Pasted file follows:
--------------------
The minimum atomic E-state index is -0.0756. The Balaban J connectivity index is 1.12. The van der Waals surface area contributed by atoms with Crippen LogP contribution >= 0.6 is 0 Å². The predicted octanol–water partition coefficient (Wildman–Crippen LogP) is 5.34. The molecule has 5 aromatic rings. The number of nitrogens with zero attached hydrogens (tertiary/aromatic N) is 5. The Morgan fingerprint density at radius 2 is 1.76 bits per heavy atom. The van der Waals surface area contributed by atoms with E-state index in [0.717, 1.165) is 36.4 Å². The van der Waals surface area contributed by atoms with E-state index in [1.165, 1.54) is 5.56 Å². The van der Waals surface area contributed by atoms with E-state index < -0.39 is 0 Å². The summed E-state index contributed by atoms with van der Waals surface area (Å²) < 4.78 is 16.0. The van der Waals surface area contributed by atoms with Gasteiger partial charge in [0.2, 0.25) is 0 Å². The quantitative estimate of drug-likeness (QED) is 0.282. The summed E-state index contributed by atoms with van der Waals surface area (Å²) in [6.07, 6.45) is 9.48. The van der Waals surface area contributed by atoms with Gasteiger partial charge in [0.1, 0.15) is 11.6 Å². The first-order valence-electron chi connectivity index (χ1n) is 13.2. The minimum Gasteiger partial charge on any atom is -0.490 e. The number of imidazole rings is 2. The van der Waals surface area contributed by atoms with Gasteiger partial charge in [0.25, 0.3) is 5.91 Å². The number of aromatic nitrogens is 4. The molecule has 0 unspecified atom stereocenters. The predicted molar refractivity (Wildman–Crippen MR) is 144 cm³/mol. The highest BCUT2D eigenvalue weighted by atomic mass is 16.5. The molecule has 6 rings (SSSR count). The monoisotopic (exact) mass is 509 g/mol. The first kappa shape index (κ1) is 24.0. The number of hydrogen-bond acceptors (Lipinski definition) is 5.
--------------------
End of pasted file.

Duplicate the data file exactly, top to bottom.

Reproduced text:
The minimum atomic E-state index is -0.0756. The Balaban J connectivity index is 1.12. The van der Waals surface area contributed by atoms with Crippen LogP contribution >= 0.6 is 0 Å². The predicted octanol–water partition coefficient (Wildman–Crippen LogP) is 5.34. The molecule has 5 aromatic rings. The number of nitrogens with zero attached hydrogens (tertiary/aromatic N) is 5. The Morgan fingerprint density at radius 2 is 1.76 bits per heavy atom. The van der Waals surface area contributed by atoms with E-state index in [0.717, 1.165) is 36.4 Å². The van der Waals surface area contributed by atoms with E-state index in [1.165, 1.54) is 5.56 Å². The van der Waals surface area contributed by atoms with E-state index < -0.39 is 0 Å². The summed E-state index contributed by atoms with van der Waals surface area (Å²) < 4.78 is 16.0. The van der Waals surface area contributed by atoms with Gasteiger partial charge in [0.2, 0.25) is 0 Å². The quantitative estimate of drug-likeness (QED) is 0.282. The summed E-state index contributed by atoms with van der Waals surface area (Å²) in [6.07, 6.45) is 9.48. The van der Waals surface area contributed by atoms with Gasteiger partial charge in [0.1, 0.15) is 11.6 Å². The first-order valence-electron chi connectivity index (χ1n) is 13.2. The minimum Gasteiger partial charge on any atom is -0.490 e. The number of imidazole rings is 2. The van der Waals surface area contributed by atoms with Gasteiger partial charge in [0.25, 0.3) is 5.91 Å². The number of aromatic nitrogens is 4. The molecule has 0 unspecified atom stereocenters. The predicted molar refractivity (Wildman–Crippen MR) is 144 cm³/mol. The highest BCUT2D eigenvalue weighted by atomic mass is 16.5. The molecule has 6 rings (SSSR count). The monoisotopic (exact) mass is 509 g/mol. The first kappa shape index (κ1) is 24.0. The number of hydrogen-bond acceptors (Lipinski definition) is 5.